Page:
Optimally Configuring Entity Framework Core

Lets talk about configuring your Entity Framework Core DbContext for a moment. There are several options you might want to consider turning on. This is how I configure mine in most microservices:


EnableRetryOnFailure enables retries for transient exceptions. So what is a transient exception? Entity Framework Core has a SqlServerTransientExceptionDetector class that defines that. It turns out that any SqlException with a very specific list of SQL error codes or TimeoutExceptions are considered transient exceptions and thus, safe to retry.


By default, Entity Framework Core will log warnings when it can’t translate your C# LINQ code to SQL and it will evaluate parts of your LINQ query it does not understand in-memory. This is usually catastrophic for performance because this usually means that EF Core will retrieve a huge amount of data from the database and then filter it down in-memory.

Luckily in EF Core 2.1, they added support to translate the GroupBy LINQ method to SQL. However, I found out yesterday that you have to write Where clauses after GroupBy for this to work. If you write the Where clause before your GroupBy, EF Core will evaluate your GroupBy in-memory in the client instead of in SQL. The key is to know when this is happening.

One thing you can do is throw an exception when you are evaluating a query in-memory instead of in SQL. That is what Throw on QueryClientEvaluationWarning is doing.


EnableSensitiveDataLogging enables application data to be included in exception messages. This can include SQL, secrets and other sensitive information, so I am only doing it when running in the development environment. It’s useful to see warnings and errors coming from Entity Framework Core in the console window when I am debugging my application using the Kestrel webserver directly, instead of with IIS Express.


If you are building an ASP.NET Core API, each request creates a new instance of your DbContext and then this is disposed at the end of the request. Query tracking keeps track of entities in memory for the lifetime of your DbContext so that if they are updated any changes can be saved, this is a waste of resources if you are just going to throw away the DbContext at the end of the request. By passing NoTracking to the UseQueryTrackingBehavior method, you can turn off this default behaviour. Note that if you are performing updates to your entities, don’t use this option, this is only for API’s that perform reads and/or inserts.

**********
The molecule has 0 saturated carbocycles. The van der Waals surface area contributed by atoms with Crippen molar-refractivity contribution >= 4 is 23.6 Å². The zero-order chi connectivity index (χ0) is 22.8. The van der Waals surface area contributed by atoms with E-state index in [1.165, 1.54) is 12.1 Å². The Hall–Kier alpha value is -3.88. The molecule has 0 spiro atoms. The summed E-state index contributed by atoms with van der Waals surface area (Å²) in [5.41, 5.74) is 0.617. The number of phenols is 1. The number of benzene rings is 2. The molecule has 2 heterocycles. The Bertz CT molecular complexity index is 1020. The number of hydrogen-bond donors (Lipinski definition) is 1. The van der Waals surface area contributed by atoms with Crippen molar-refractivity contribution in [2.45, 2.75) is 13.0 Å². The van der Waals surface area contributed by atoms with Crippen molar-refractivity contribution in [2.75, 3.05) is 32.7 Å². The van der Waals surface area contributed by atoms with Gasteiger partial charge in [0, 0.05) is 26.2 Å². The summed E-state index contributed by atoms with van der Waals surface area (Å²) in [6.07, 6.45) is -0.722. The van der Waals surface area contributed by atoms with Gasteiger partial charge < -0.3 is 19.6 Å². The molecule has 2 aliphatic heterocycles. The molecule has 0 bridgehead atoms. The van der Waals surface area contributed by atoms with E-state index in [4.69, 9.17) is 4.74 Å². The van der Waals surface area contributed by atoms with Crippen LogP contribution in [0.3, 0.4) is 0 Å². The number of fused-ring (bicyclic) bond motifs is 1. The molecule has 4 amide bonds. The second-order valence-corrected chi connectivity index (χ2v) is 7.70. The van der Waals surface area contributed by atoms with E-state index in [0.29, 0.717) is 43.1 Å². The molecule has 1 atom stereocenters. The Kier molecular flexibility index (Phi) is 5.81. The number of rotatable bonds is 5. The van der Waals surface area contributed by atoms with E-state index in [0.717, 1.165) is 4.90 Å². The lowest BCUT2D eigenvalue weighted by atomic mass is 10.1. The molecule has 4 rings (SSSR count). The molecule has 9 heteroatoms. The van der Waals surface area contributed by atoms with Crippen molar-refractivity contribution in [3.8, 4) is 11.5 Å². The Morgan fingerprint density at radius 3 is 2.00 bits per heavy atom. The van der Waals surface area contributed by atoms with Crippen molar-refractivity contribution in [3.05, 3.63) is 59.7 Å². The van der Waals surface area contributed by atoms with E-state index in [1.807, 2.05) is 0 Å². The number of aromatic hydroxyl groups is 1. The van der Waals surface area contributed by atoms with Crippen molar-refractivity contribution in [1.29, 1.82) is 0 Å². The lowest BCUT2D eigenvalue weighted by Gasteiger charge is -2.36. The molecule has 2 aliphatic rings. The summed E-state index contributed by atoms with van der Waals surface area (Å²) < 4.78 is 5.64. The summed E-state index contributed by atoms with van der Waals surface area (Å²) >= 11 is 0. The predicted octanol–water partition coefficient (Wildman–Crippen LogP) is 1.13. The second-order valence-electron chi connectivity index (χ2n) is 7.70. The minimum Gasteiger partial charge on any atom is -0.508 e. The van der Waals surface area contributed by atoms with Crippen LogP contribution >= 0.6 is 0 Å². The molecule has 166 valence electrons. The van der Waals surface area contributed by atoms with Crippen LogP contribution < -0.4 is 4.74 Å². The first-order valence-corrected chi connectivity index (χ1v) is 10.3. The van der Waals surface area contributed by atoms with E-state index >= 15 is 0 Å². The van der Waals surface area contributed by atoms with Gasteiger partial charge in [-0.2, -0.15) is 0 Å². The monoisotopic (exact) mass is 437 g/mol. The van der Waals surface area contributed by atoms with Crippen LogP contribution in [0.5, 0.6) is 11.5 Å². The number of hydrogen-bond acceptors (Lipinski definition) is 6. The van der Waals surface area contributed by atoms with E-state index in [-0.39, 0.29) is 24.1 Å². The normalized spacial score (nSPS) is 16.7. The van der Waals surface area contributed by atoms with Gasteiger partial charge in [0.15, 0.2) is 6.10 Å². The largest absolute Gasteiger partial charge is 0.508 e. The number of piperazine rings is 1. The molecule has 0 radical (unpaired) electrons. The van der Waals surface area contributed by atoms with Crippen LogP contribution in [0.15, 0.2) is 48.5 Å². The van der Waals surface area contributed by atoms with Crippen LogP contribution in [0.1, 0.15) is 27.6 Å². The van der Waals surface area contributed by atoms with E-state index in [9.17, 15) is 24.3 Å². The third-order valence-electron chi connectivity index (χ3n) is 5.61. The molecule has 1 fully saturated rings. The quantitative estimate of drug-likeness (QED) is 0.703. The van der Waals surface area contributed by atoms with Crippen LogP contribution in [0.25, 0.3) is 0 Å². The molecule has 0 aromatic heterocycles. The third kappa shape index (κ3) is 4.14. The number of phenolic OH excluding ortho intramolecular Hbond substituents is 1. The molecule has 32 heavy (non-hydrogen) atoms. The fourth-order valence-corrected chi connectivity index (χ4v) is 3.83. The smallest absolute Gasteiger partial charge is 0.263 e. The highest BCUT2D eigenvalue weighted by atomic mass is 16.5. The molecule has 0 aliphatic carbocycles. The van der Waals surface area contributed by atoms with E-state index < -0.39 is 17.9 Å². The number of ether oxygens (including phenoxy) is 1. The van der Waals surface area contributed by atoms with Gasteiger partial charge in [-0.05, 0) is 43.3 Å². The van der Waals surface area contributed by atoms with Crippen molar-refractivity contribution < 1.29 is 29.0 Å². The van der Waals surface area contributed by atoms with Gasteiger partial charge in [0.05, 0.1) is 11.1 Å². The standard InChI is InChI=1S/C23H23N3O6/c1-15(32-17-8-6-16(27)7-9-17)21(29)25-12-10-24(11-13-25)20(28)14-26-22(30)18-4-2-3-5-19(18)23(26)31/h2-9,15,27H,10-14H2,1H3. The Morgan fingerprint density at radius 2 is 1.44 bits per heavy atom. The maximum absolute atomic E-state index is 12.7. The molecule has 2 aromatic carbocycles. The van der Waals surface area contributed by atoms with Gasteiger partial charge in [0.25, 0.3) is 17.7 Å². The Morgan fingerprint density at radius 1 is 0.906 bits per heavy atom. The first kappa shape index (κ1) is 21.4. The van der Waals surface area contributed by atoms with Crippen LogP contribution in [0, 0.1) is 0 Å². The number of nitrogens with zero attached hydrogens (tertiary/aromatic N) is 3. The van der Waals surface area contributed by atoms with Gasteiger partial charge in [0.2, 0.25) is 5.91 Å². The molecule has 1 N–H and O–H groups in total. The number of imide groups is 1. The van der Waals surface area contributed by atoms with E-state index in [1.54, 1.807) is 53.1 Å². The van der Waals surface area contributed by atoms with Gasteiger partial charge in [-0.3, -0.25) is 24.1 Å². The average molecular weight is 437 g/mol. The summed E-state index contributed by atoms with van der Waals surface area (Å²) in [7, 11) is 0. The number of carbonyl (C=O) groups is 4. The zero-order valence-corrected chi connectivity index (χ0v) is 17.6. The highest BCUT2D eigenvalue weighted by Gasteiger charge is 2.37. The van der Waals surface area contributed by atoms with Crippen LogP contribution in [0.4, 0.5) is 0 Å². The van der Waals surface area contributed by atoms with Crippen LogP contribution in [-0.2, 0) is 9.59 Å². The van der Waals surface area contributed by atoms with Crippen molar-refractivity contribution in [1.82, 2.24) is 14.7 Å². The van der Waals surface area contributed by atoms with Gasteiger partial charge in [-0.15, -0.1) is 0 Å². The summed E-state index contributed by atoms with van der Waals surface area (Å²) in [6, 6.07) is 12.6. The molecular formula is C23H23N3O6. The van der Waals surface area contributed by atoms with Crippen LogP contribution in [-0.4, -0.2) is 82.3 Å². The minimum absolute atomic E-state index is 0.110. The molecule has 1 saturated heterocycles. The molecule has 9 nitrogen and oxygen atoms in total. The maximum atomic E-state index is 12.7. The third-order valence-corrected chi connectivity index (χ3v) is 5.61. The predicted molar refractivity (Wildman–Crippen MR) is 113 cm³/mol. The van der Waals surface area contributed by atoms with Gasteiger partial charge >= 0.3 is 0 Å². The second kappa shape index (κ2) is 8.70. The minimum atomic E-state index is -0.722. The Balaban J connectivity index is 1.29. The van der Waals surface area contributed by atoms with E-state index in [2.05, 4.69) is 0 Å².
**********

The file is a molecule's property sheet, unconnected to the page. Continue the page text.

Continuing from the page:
Connection Strings

You can also pass certain settings to connection strings. These are specific to the database you are using, here I’m talking about SQL Server. Here is an example of a connection string:

Data Source=localhost;Initial Catalog=MyDatabase;Integrated Security=True;Min Pool Size=3;Application Name=MyApplication

Application Name

SQL Server can log or profile queries that are running through it. If you set the application name, you can more easily identify the applications that may be causing problems in your database with slow or failing queries.

Min Pool Size

Creating database connections is an expensive process that takes time. You can specify that you want a minimum pool of connections that should be created and kept open for the lifetime of the application. These are then reused for each database call. Ideally, you need to performance test with different values and see what works for you. Failing that you need to know how many concurrent connections you want to support at any one time.

The End…

It took me a while to craft this setup, I hope you find it useful. You can find out more by reading the excellent Entity Framework Core docs.